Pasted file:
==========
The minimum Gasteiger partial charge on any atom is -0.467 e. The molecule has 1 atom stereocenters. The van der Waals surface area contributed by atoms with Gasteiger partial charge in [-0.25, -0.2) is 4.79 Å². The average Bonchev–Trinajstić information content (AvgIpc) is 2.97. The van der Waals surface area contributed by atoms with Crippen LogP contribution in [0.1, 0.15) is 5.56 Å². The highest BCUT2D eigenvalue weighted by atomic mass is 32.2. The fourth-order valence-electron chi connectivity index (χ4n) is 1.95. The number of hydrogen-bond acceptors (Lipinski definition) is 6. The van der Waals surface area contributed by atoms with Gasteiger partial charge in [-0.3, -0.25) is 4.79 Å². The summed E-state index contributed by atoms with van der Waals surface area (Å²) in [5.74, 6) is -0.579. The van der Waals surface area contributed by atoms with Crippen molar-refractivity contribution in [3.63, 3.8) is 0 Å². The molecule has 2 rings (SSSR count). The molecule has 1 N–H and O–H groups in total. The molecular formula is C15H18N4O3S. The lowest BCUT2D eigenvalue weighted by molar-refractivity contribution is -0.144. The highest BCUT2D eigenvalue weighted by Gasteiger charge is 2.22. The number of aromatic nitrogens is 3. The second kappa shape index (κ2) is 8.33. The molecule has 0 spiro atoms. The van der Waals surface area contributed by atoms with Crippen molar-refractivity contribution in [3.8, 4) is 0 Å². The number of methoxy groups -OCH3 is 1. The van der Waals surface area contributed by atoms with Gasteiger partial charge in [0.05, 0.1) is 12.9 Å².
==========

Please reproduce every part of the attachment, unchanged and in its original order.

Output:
The minimum Gasteiger partial charge on any atom is -0.467 e. The molecule has 1 atom stereocenters. The van der Waals surface area contributed by atoms with Gasteiger partial charge in [-0.25, -0.2) is 4.79 Å². The average Bonchev–Trinajstić information content (AvgIpc) is 2.97. The van der Waals surface area contributed by atoms with Crippen LogP contribution in [0.1, 0.15) is 5.56 Å². The highest BCUT2D eigenvalue weighted by atomic mass is 32.2. The fourth-order valence-electron chi connectivity index (χ4n) is 1.95. The number of hydrogen-bond acceptors (Lipinski definition) is 6. The van der Waals surface area contributed by atoms with Gasteiger partial charge in [-0.3, -0.25) is 4.79 Å². The summed E-state index contributed by atoms with van der Waals surface area (Å²) in [5.74, 6) is -0.579. The van der Waals surface area contributed by atoms with Crippen molar-refractivity contribution in [3.63, 3.8) is 0 Å². The molecule has 2 rings (SSSR count). The molecule has 1 N–H and O–H groups in total. The molecular formula is C15H18N4O3S. The lowest BCUT2D eigenvalue weighted by molar-refractivity contribution is -0.144. The highest BCUT2D eigenvalue weighted by Gasteiger charge is 2.22. The number of aromatic nitrogens is 3. The second kappa shape index (κ2) is 8.33. The molecule has 0 spiro atoms. The van der Waals surface area contributed by atoms with Crippen molar-refractivity contribution in [3.8, 4) is 0 Å². The number of methoxy groups -OCH3 is 1. The van der Waals surface area contributed by atoms with Gasteiger partial charge in [0.05, 0.1) is 12.9 Å².